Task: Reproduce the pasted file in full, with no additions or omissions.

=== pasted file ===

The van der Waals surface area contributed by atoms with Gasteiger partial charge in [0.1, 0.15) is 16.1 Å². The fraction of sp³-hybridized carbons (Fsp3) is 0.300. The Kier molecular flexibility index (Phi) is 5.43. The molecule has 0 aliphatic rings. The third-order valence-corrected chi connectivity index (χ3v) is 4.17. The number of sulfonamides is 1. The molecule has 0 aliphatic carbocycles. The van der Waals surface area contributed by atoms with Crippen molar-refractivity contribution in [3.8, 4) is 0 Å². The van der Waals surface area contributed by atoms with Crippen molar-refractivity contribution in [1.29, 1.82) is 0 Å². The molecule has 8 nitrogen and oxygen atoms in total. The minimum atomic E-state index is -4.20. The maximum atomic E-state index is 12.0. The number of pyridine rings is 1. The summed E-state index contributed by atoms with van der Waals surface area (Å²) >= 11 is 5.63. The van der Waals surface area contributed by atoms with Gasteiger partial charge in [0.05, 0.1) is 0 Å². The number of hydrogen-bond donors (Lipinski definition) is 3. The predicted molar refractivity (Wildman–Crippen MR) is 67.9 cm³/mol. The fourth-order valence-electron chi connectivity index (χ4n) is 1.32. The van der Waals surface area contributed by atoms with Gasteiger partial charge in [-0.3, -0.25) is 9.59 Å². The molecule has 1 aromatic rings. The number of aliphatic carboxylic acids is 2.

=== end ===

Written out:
The van der Waals surface area contributed by atoms with Gasteiger partial charge in [0.1, 0.15) is 16.1 Å². The fraction of sp³-hybridized carbons (Fsp3) is 0.300. The Kier molecular flexibility index (Phi) is 5.43. The molecule has 0 aliphatic rings. The third-order valence-corrected chi connectivity index (χ3v) is 4.17. The number of sulfonamides is 1. The molecule has 0 aliphatic carbocycles. The van der Waals surface area contributed by atoms with Crippen molar-refractivity contribution in [3.8, 4) is 0 Å². The van der Waals surface area contributed by atoms with Crippen molar-refractivity contribution in [1.29, 1.82) is 0 Å². The molecule has 8 nitrogen and oxygen atoms in total. The minimum atomic E-state index is -4.20. The maximum atomic E-state index is 12.0. The number of pyridine rings is 1. The summed E-state index contributed by atoms with van der Waals surface area (Å²) >= 11 is 5.63. The van der Waals surface area contributed by atoms with Gasteiger partial charge in [0.05, 0.1) is 0 Å². The number of hydrogen-bond donors (Lipinski definition) is 3. The predicted molar refractivity (Wildman–Crippen MR) is 67.9 cm³/mol. The fourth-order valence-electron chi connectivity index (χ4n) is 1.32. The van der Waals surface area contributed by atoms with Gasteiger partial charge in [-0.3, -0.25) is 9.59 Å². The molecule has 1 aromatic rings. The number of aliphatic carboxylic acids is 2.